These moves related to Ant Group could be the start to a new IPO process, I believe – regulators and politicians impose a couple of new demands and show the public that the state is in control while securing access to additional data about the populace before Ant Group is finally allowed to have its IPO. Several analysts and investors are predicting that an Ant Group IPO could happen over the next year, including venture capitalist Mitchell Green and one of Ant Group’s directors, Fred Hu. About two weeks ago, reports about cooperation between Ant Group and state-backed firms already emerged, pointing towards this being a step towards an IPO in the foreseeable future.

It should be noted that an eventual IPO of Ant Group is far from guaranteed, of course, and things could still take a different course. But I personally believe that there is a relatively high likelihood that Chinese state actors will not try to harm the company too much, as this would not help in driving economic growth, investments, or technological progress. Instead, state actors will remain interested in securing access to data, but I believe that an eventual IPO of Ant Group could easily happen a couple of quarters down the road. This could showcase that the longer-term outlook for Alibaba is far from bad, and it might help in easing fears about regulation for both Alibaba and the broader Chinese tech industry. I thus do see the recent regulatory moves regarding Ant Group as a potential positive – neither the data-sharing agreement nor the introduction of a second, loan-centered app should hurt Alipay’s business prospects too much, and if these measures help in securing an IPO down the road, these measures could, in fact, turn out to be positives when it comes to Alibaba’s stock outlook.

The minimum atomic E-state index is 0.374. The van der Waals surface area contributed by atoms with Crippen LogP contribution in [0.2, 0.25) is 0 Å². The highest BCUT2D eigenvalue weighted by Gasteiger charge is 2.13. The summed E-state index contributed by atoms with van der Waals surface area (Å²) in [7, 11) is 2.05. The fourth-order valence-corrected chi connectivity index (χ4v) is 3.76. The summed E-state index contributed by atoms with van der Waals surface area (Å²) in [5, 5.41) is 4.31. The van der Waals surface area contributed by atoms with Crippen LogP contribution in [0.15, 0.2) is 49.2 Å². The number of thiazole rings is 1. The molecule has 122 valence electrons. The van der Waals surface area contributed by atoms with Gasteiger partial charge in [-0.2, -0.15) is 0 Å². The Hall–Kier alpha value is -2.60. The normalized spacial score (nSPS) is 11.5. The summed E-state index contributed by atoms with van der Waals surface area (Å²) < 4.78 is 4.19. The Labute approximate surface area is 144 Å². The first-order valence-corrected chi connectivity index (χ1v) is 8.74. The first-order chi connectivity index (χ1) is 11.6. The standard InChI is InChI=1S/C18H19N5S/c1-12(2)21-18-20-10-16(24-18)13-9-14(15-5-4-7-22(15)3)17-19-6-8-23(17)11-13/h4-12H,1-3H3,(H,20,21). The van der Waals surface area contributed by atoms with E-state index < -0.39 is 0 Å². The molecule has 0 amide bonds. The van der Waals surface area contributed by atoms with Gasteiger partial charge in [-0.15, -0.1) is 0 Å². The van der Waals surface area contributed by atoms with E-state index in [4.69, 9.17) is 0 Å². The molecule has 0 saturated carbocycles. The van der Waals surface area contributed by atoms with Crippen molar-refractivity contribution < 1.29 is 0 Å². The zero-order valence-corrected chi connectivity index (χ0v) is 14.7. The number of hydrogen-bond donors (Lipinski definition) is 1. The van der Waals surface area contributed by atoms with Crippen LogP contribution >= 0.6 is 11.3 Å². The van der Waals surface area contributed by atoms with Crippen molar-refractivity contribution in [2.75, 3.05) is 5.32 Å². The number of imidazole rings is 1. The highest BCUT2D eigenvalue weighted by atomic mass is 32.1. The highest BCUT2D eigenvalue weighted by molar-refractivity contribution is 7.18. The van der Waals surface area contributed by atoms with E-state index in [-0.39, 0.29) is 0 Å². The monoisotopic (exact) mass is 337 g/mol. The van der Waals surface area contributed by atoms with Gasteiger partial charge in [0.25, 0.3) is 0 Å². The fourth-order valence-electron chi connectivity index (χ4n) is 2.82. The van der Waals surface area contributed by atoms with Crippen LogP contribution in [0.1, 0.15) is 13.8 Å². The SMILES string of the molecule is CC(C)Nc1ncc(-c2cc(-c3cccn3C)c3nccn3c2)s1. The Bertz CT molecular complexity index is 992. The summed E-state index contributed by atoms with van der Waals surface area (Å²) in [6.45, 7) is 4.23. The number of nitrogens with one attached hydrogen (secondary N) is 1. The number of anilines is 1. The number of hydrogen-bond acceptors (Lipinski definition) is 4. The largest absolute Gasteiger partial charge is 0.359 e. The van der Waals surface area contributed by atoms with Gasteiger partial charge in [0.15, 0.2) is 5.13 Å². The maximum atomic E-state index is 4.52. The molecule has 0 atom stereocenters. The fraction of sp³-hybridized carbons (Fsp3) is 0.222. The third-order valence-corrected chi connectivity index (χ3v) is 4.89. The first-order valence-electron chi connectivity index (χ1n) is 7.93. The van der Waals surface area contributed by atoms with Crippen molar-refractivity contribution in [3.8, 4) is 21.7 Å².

Takeaway

Alibaba is, like many of its Chinese tech peers, trading well below last year’s highs. The reason for that is not based on fundamentals or operational challenges, but instead, fears about politics, macro risks, and regulations have caused this weak share price performance of BABA, TCEHY, and others.

Alibaba continues to grow its business at a rapid pace, the company has recently ramped up shareholder returns via buybacks, which I see as a major positive at current valuation ranges, and shares remain extraordinarily inexpensive. Alibaba trades for just 17x this year’s expected net profits right now, which represents a large discount relative to US-based tech companies and relative to how BABA was valued in the past.

There are risks that have to be considered, and developments around regulatory moves should be closely watched, but I believe that BABA is worthy of investment at current valuations. Shares are priced so inexpensively that the risks seem to be fully accounted for, and if sentiment improves – e.g. due to a successful IPO of Ant Group – shares could have a lot of upside potential.

All in all, I thus continue to deem BABA a solid investment pick and remain bullish on the stock’s long-term potential, although this is, of course, not a stock one should have an overly high allocation to due to the China-specific risks that should not be ignored.

Author: Jonathan Weber, Seeking Alpha